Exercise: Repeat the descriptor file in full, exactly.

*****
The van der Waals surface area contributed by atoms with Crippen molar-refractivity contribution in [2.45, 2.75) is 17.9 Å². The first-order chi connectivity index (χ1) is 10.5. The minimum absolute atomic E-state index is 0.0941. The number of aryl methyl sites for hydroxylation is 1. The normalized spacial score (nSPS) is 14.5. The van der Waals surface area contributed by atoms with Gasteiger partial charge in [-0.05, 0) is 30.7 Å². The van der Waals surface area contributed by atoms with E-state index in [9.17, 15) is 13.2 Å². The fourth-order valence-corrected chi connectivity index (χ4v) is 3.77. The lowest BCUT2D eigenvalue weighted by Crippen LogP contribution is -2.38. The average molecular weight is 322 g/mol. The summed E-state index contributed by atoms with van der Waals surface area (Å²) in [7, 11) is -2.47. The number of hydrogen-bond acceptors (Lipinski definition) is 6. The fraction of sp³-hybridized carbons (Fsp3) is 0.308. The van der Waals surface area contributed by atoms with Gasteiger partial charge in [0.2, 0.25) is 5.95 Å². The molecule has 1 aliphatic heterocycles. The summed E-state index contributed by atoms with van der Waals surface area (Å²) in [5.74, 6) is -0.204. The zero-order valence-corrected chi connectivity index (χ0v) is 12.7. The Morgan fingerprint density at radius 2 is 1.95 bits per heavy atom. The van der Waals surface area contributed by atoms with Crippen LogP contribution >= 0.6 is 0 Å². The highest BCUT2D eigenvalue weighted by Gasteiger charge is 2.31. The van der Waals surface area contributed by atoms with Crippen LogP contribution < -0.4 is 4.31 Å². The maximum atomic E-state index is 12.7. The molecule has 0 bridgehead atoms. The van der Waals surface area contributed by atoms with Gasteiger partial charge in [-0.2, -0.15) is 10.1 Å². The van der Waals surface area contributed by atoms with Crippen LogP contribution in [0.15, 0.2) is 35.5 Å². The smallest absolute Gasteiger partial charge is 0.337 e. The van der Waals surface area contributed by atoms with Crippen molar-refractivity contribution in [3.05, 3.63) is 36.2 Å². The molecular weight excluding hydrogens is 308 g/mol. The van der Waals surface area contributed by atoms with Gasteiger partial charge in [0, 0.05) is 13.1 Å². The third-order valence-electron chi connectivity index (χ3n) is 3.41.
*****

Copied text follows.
The van der Waals surface area contributed by atoms with Crippen molar-refractivity contribution in [2.45, 2.75) is 17.9 Å². The first-order chi connectivity index (χ1) is 10.5. The minimum absolute atomic E-state index is 0.0941. The number of aryl methyl sites for hydroxylation is 1. The normalized spacial score (nSPS) is 14.5. The van der Waals surface area contributed by atoms with Gasteiger partial charge in [-0.05, 0) is 30.7 Å². The van der Waals surface area contributed by atoms with E-state index in [9.17, 15) is 13.2 Å². The fourth-order valence-corrected chi connectivity index (χ4v) is 3.77. The lowest BCUT2D eigenvalue weighted by Crippen LogP contribution is -2.38. The average molecular weight is 322 g/mol. The summed E-state index contributed by atoms with van der Waals surface area (Å²) in [7, 11) is -2.47. The number of hydrogen-bond acceptors (Lipinski definition) is 6. The fraction of sp³-hybridized carbons (Fsp3) is 0.308. The van der Waals surface area contributed by atoms with Gasteiger partial charge in [0.2, 0.25) is 5.95 Å². The molecule has 1 aliphatic heterocycles. The summed E-state index contributed by atoms with van der Waals surface area (Å²) in [5.74, 6) is -0.204. The zero-order valence-corrected chi connectivity index (χ0v) is 12.7. The Morgan fingerprint density at radius 2 is 1.95 bits per heavy atom. The van der Waals surface area contributed by atoms with Crippen LogP contribution >= 0.6 is 0 Å². The highest BCUT2D eigenvalue weighted by Gasteiger charge is 2.31. The van der Waals surface area contributed by atoms with Crippen LogP contribution < -0.4 is 4.31 Å². The maximum atomic E-state index is 12.7. The molecule has 0 bridgehead atoms. The van der Waals surface area contributed by atoms with Gasteiger partial charge in [-0.2, -0.15) is 10.1 Å². The van der Waals surface area contributed by atoms with Crippen LogP contribution in [0.15, 0.2) is 35.5 Å². The smallest absolute Gasteiger partial charge is 0.337 e. The van der Waals surface area contributed by atoms with Crippen molar-refractivity contribution in [3.05, 3.63) is 36.2 Å². The molecular weight excluding hydrogens is 308 g/mol. The van der Waals surface area contributed by atoms with Gasteiger partial charge in [0, 0.05) is 13.1 Å². The third-order valence-electron chi connectivity index (χ3n) is 3.41.